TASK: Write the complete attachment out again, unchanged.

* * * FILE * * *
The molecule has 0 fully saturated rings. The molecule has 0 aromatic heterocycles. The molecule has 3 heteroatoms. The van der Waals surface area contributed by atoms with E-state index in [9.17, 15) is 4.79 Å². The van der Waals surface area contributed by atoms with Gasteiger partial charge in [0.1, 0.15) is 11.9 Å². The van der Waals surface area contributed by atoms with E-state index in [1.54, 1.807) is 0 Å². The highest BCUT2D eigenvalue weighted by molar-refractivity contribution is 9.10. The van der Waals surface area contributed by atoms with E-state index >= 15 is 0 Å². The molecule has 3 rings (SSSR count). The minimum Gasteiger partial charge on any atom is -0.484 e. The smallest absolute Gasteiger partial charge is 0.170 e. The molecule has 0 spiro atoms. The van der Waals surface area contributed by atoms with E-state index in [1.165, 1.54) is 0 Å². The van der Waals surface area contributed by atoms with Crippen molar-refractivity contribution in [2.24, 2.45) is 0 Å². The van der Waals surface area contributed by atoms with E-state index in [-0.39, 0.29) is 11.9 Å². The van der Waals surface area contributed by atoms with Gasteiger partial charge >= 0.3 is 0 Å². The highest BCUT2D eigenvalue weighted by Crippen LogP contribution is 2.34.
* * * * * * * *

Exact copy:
The molecule has 0 fully saturated rings. The molecule has 0 aromatic heterocycles. The molecule has 3 heteroatoms. The van der Waals surface area contributed by atoms with E-state index in [9.17, 15) is 4.79 Å². The van der Waals surface area contributed by atoms with Gasteiger partial charge in [0.1, 0.15) is 11.9 Å². The van der Waals surface area contributed by atoms with E-state index in [1.54, 1.807) is 0 Å². The highest BCUT2D eigenvalue weighted by molar-refractivity contribution is 9.10. The van der Waals surface area contributed by atoms with E-state index >= 15 is 0 Å². The molecule has 3 rings (SSSR count). The minimum Gasteiger partial charge on any atom is -0.484 e. The smallest absolute Gasteiger partial charge is 0.170 e. The molecule has 0 spiro atoms. The van der Waals surface area contributed by atoms with E-state index in [1.165, 1.54) is 0 Å². The van der Waals surface area contributed by atoms with Crippen molar-refractivity contribution in [2.24, 2.45) is 0 Å². The van der Waals surface area contributed by atoms with E-state index in [-0.39, 0.29) is 11.9 Å². The van der Waals surface area contributed by atoms with Gasteiger partial charge >= 0.3 is 0 Å². The highest BCUT2D eigenvalue weighted by Crippen LogP contribution is 2.34.